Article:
All right, covers. For some reason, many people have a big problem with artists playing cover songs. I am not quite sure why actually, something about not being original possibly? Obviously there is a danger if all one does is copy/paste the original arrangement, choose the same kinds of sounds etc. But then is that really to do a cover? Hang on to that thought; lets look at the originality argument first.
The idea of playing only your own original material is new. It is actually very new, only about 40 years or so I would argue. Observe jazz: while I am not an expert on the genre in any way, I do know that playing songs written by other composers and performers is integral to the genre. Where would jazz be without “My Funny Valentine”? To play existing material intermingled with your own new material is simply to play jazz music. Looking back further, one finds that this is true for other genres as well – blues, and going back further, dancehall standards and folk music. And then stepping back further: classical music, opera – religious hymns? Clearly, music is actually more about playing existing material than it is about the constant production of new works.
So what has happened? Well, at the risk of sounding like someone else’s broken record – capitalism and consumer culture happened. Society has changed from a relatively slow construct lumbering along the path of history into something altogether more mercurial, driven of course by the explosive technological and political development since the mid-1800’s. At least in the west, making and spending money has become the prime objective in life. With that comes the idea of culture as something disposable, and the constant – and artificial – need of new things.
No wonder covers are unfashionable.
Of course, there are bands who are simply too original in themselves to play much in the way of covers, such as King Crimson. Also, Bono has always claimed that U2 were simply too bad at their instruments in the early days to play any covers – originality through ineptness, so to speak.
On the other side of this is the cover band. Normally considered to be at the bottom of the artistic food chain, they are nevertheless often the bands that are able to make a living playing music, usually a blend of current hits and golden oldies. The upside is that one gets to play music, for a living. The downside is that the only music that really works is the popular, radio friendly stuff. Originality is usually limited.
So covers are not something we should be afraid of doing, but not to excess, depending on genre. But how then to go about playing a cover? Still hanging on to that thought from earlier?
Obviously, the sound of a cover depends a lot on the type of instrumentation you have at your disposal as well as the general genre you play in. If you play in a metal band, your covers will have a certain metal-ish flavour – the tendency to use bone crushing distortion is higher than in a folk duo, so to speak, and the tendency to use gentle vocal harmonies is more pronounced in a folk duo. And so on and so forth.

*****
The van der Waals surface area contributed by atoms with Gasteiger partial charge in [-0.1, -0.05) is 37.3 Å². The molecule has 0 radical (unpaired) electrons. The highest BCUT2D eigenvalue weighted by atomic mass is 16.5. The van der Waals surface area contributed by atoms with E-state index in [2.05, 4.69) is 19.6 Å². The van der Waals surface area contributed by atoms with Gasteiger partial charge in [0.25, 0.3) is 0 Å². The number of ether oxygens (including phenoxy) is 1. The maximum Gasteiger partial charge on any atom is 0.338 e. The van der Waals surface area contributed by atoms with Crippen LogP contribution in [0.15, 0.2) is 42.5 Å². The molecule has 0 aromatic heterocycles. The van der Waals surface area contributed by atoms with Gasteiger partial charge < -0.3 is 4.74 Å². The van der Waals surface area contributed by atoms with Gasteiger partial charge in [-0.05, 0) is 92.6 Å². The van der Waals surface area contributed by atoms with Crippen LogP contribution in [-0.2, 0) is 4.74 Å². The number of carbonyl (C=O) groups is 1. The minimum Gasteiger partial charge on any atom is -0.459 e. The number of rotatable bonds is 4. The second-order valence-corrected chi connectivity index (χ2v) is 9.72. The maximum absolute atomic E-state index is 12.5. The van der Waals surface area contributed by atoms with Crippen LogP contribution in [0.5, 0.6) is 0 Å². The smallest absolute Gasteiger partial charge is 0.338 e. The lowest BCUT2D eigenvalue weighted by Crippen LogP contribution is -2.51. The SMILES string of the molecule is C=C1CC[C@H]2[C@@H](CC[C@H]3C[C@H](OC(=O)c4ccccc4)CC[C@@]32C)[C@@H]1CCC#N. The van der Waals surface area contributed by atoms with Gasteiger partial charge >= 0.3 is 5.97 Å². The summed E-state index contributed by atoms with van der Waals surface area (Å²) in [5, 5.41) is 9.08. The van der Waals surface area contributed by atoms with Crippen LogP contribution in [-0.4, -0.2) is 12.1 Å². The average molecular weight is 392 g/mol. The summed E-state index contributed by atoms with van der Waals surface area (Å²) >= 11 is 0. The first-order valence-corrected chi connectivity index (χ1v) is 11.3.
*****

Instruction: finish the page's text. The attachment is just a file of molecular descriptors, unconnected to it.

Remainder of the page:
On the other hand, this means that one will almost always bring something new to a song when doing a cover, by default. But just using different guitar sounds and then copying everything else is not exactly bringing something new. This newness can be a completely different sound, a new take on the melodies – or indeed a new melody altoghether – or, and this is often forgotten about, a new context. A few exemples of a successful cover follows below:
This is Neil Young covering “All Along the Watchtower” at a concert celebrating Bob Dylan.
So not exactly a novel context, but the man simply steamrolls the song with his enormous sound and enormous, well – Neil-ness. I would hate to have to follow a performance like that, and I think that at that time and that place, only Bob himself would be able to pull it off. The last verse and the end are brilliant.
Covering this song is almost a cliché these days: Jimi Hendrix completely reshaped it and since then blues-rock guitarists everywhere have produced endless note-by-note copies.
This is Jeff Buckley’s famous cover of “Hallelujah”:
It has been completely rearranged from Leonard Cohen’s original, of course. Sadly it has also become somewhat of a staple “sad song” in US television shows, which has watered it down significantly. Too bad, as Buckley really makes it his own, a good song even though I prefer Cohen singing it.
This is José González covering “Heartbeats” by The Knife:
This is a good example of a cover becoming more well known than the original. In sound it is completely different from the original. It gained widespread attention by being played in a Sony tv advertisment.
This is Patti Smith covering “Smells Like Teen Spirit”, live.
I love how she sings “dangerous” and “yeah”. This song is right up there with “All Along the Watchtower” and “Halleluja” in terms of being more or less a cliché, but this radical rearrangement (here is the original for comparison) is so far from the original that it sounds completely new again. And as the lyrics are so well-known, it is utterly familiar at the same time. Together with a passionate performer who still takes liberties with the lyrics we get one effective cover.
All right, a performance like that can not be topped so enought with the videos.
The Patti Smith video demonstrates possibly the most important thing about doing a cover: if you are a good performer and the material matters to you, it does not really matter if you wrote it or not. Passion is the key.